Friday, 9 January 2015

Teaching Children Not to Rape

People who know my blog will understand why sexual body safety, rape and little children are a big concern of mine. My journey as a survivor began when I was 3 years old. By the time I got to late primary school where our "sex education", such as it was, began, it was too late for me.

I strongly believe that the foundations of good sexual behaviour in later life need to be built early on. Not in a frightening, salacious way, in a way that is calm, measured and well thought out. 

I strongly believe there is only one set of people who, at the end of the day, are responsible for ensuring the safety of their children, and that's their primary caregivers. Parents, most usually or guardians. We can't rely on the school system, on the media, on others. It's our job.

And safety isn't just teaching children about their body, it's teaching about other bodies, and about who has rights to those bodies.

We have to teach our children not to rape. 

It isn't "sad". It's a fact. We teach our children not to steal, not to murder, to be good people. We have to teach them not to rape. Starting at 17, the age of consent, is way too late. Hands up those who waited til the age of consent to be sexually active (I did but I believe I'm not the norm)

Rapists aren't slimy creatures that live in drains like mutant turtles. Rapists are people who can't control their urges, who think sex is their right, who make errors of judgement, get caught in a moment and can't escape from it. Rape once you are a rapist, rape 100 times you are a rapist. A rapist  might be a person who is generally "a good person", perhaps a person who gets drunk or high, who gets caught in the wrong crowd, who loses their inhibitions due to drugs or peer pressure, it could be a one off incident in an otherwise non violent sexual career.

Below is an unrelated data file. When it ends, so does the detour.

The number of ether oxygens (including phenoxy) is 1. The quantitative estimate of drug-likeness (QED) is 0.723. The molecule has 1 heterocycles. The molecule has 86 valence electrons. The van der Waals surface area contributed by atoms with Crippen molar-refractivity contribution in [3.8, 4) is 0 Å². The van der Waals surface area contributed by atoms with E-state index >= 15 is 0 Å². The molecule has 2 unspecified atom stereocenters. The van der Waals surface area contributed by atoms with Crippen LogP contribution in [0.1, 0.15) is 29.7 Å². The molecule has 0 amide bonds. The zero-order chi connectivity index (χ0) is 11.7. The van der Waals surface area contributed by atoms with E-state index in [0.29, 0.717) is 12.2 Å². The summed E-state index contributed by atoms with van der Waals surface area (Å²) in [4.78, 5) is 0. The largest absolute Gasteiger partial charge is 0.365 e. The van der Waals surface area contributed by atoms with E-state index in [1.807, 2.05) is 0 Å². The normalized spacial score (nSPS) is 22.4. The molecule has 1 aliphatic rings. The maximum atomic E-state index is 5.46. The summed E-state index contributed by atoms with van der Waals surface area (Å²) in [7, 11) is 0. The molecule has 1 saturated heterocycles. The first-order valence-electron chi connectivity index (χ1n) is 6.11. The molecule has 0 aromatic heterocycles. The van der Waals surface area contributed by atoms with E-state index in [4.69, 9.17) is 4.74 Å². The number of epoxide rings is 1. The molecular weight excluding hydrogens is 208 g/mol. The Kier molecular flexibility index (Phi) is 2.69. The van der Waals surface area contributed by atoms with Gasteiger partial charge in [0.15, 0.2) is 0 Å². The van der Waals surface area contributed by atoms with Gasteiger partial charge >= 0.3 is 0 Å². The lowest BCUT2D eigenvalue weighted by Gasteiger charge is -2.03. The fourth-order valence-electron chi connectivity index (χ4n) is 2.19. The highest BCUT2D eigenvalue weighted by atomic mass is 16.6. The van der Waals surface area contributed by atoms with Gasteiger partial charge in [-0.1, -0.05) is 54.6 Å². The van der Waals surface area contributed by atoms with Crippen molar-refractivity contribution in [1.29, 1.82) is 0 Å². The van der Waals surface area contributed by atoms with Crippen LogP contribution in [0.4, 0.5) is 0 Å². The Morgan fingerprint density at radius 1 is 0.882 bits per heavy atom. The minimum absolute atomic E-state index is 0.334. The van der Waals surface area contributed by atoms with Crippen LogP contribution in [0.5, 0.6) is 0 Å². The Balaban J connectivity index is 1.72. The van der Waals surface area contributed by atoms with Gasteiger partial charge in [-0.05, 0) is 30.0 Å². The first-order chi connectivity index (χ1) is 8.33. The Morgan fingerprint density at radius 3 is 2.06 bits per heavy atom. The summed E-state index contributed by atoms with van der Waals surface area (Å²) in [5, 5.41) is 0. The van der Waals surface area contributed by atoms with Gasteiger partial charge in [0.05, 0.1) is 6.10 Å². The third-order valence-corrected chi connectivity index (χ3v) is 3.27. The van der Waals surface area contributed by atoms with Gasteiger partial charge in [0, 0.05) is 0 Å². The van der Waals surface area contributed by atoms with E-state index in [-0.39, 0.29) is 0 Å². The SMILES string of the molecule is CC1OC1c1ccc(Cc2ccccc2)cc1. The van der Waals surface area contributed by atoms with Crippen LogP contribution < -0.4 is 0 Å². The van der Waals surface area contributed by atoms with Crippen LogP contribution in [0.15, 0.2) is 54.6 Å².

This is no way whatsoever rape apology. Not at all.

As parents and caregivers we have to get inside the mind of a rapist to ensure the children we love and care for understand, and understand not to rape.

The easiest things to teach are this.

Body Safety

The PANTS rule.

This is a tool developed b the NSPCC. I do this at home but also in public. Our GP surgery has the leaflets in reception and we chat about it there. The PANTS rule is not at all confronting or scary.

  • Privates are private
  • Always remember your body belongs to you
  • No means no
  • Talk about secrets that upset you
  • Speak up, someone can help
Consent and keeping other bodies safe

You can extend the PANTS rule to ensure that children know that this truth exists for everyone. That as their privacy and consent is to be respected, they are in turn to extend the same rule to others.

I think "no" needs to go further. To ensure a child does not become an adult who rapes they need to be aware of active consent. That the person they choose to be intimate with has actively engaged in the process to move forward they have not been cajoled or coerced, and that they have the presence of mind to do this, i.e. are not under the influence of a substance or person etc.

We need to get rid of  the fairy tale of sex.That our children are going to fall in love and have sex with someone they are deeply committed to.

In reality our children at 5 may only be 10 years away from having sex. The time to start is as early as possible.

You don't have to mention or talk about actual sex until much later, but the sooner you start building the scaffolding, the stronger your structure will become.

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